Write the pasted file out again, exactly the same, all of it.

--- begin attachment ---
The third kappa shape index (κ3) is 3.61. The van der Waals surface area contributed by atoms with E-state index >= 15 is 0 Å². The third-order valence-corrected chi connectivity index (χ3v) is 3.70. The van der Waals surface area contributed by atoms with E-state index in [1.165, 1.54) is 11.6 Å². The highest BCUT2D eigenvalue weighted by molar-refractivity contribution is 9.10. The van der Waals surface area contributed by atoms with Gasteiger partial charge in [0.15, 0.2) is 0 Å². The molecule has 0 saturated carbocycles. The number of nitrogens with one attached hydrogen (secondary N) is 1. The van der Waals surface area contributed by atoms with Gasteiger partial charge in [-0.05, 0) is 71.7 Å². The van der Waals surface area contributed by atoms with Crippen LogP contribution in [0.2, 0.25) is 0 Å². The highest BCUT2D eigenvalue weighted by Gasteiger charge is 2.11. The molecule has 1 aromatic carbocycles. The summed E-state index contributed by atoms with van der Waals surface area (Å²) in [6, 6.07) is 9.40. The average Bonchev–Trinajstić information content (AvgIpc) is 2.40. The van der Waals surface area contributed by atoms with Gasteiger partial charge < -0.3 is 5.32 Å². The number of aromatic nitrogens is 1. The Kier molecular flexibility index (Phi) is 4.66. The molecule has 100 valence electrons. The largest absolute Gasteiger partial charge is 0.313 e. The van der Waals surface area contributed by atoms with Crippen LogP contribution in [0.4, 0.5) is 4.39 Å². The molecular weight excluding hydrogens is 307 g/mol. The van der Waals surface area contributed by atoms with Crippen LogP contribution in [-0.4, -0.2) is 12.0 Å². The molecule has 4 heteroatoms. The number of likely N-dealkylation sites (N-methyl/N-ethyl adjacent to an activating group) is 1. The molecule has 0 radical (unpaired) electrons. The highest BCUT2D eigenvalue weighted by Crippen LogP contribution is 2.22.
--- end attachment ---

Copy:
The third kappa shape index (κ3) is 3.61. The van der Waals surface area contributed by atoms with E-state index >= 15 is 0 Å². The third-order valence-corrected chi connectivity index (χ3v) is 3.70. The van der Waals surface area contributed by atoms with E-state index in [1.165, 1.54) is 11.6 Å². The highest BCUT2D eigenvalue weighted by molar-refractivity contribution is 9.10. The van der Waals surface area contributed by atoms with Gasteiger partial charge in [0.15, 0.2) is 0 Å². The molecule has 0 saturated carbocycles. The number of nitrogens with one attached hydrogen (secondary N) is 1. The van der Waals surface area contributed by atoms with Gasteiger partial charge in [-0.05, 0) is 71.7 Å². The van der Waals surface area contributed by atoms with Crippen LogP contribution in [0.2, 0.25) is 0 Å². The highest BCUT2D eigenvalue weighted by Gasteiger charge is 2.11. The molecule has 1 aromatic carbocycles. The summed E-state index contributed by atoms with van der Waals surface area (Å²) in [6, 6.07) is 9.40. The average Bonchev–Trinajstić information content (AvgIpc) is 2.40. The van der Waals surface area contributed by atoms with Gasteiger partial charge < -0.3 is 5.32 Å². The number of aromatic nitrogens is 1. The Kier molecular flexibility index (Phi) is 4.66. The molecule has 100 valence electrons. The largest absolute Gasteiger partial charge is 0.313 e. The van der Waals surface area contributed by atoms with Crippen LogP contribution in [0.4, 0.5) is 4.39 Å². The molecular weight excluding hydrogens is 307 g/mol. The van der Waals surface area contributed by atoms with Crippen LogP contribution in [-0.4, -0.2) is 12.0 Å². The molecule has 4 heteroatoms. The number of likely N-dealkylation sites (N-methyl/N-ethyl adjacent to an activating group) is 1. The molecule has 0 radical (unpaired) electrons. The highest BCUT2D eigenvalue weighted by Crippen LogP contribution is 2.22.